I analysed in detail 27 systematic reviews examining the contributions of animal experiments to human healthcare. Their outcomes are remarkably consistent. Animal studies rarely contribute to the development of clinical interventions effective in human patients.

It’s not hard to fathom why. Animals have a plethora of genetic, biochemical and physiological differences that alter disease progression, drug uptake, distribution and effect. Stressful environments and experiments are common, and distort outcomes. Additionally, numerous studies have revealed scientific flaws in the design of many animal experiments.

The moral of the story: ANIMALS AREN’T PEOPLE. They respond to treatments and experiments differently! And while some studies may save human lives, check this out: 

Modern drugs are more carefully studied than ever before. After lengthy tests on animals, those considered safe, and potentially effective, enter very limited human trials. About 92% are then weeded out and deemed unsafe or ineffective.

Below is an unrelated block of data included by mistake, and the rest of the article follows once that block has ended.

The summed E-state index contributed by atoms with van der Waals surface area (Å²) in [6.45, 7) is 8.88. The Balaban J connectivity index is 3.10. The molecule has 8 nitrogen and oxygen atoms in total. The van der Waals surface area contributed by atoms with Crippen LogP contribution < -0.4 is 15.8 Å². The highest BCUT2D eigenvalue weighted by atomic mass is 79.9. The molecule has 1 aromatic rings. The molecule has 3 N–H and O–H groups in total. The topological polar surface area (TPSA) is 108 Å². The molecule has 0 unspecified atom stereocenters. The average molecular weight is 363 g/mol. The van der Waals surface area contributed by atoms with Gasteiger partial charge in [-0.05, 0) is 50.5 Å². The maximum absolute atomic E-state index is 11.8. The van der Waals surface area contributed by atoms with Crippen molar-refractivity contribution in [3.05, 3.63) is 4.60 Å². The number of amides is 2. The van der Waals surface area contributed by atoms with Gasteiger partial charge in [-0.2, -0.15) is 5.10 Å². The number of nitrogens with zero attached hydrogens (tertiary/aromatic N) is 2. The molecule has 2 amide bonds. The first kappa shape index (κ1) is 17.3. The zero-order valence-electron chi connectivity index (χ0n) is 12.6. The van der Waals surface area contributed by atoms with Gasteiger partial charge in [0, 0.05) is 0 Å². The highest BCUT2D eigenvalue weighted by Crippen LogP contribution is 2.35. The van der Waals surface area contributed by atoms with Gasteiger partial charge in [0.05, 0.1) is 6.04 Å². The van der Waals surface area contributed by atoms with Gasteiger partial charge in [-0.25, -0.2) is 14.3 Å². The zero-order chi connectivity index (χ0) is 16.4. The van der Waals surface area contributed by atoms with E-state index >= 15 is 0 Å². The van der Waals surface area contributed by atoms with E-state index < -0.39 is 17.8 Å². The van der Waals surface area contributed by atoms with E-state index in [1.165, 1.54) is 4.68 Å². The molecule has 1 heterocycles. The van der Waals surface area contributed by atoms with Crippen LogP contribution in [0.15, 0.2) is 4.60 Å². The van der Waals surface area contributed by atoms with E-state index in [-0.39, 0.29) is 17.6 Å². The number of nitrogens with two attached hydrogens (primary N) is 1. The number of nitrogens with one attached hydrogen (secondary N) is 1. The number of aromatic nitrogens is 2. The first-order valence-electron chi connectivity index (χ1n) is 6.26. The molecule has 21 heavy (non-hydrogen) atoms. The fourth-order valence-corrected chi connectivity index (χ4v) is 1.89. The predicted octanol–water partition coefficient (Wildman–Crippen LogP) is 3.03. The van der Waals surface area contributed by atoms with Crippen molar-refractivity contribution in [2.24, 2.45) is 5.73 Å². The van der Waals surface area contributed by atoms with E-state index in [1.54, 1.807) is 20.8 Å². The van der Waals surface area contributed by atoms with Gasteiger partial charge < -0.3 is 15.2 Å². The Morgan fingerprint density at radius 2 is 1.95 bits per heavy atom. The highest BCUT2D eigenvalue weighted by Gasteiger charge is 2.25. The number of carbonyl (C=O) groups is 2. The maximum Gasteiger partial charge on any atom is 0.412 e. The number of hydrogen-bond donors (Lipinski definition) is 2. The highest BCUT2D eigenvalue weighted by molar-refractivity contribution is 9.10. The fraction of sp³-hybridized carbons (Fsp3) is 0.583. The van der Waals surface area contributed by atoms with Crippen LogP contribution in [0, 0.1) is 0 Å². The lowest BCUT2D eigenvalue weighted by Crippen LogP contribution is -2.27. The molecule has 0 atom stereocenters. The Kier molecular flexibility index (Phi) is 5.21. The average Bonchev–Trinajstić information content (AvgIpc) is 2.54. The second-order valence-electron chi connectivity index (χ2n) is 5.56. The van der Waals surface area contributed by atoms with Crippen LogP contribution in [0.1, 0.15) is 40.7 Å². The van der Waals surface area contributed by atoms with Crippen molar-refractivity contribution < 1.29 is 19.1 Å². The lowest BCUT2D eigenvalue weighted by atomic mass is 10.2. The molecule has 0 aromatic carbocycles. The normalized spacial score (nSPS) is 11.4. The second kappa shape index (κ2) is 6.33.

The remaining 8% are some of the most closely scrutinised compounds on the planet. You might be forgiven, therefore, for assuming they are safe. But at least 39 studies over three decades have ranked adverse drug reactions as an important cause of hospital deaths. Only heart disease, cancer and stroke are more reliably lethal.

Slate chimes in too: 

just how often do animal tests predict side effects in humans? Surprisingly, although it is central to the legitimacy of animal testing, only a dozen or so scholars over the past 30 years have explored this question. The results, such as they are, have been somewhat discouraging. One of the scientists, Ralph Heywood, stated in 1989 that “there is no reliable way of predicting what type of toxicity will develop in different species to the same compound.” The concordance between man and animal toxicity tests, he said, assessing three decades of studies on the subject, was somewhere below 25 percent. “Toxicology,” concluded Heywood, “is a science without a scientific underpinning.”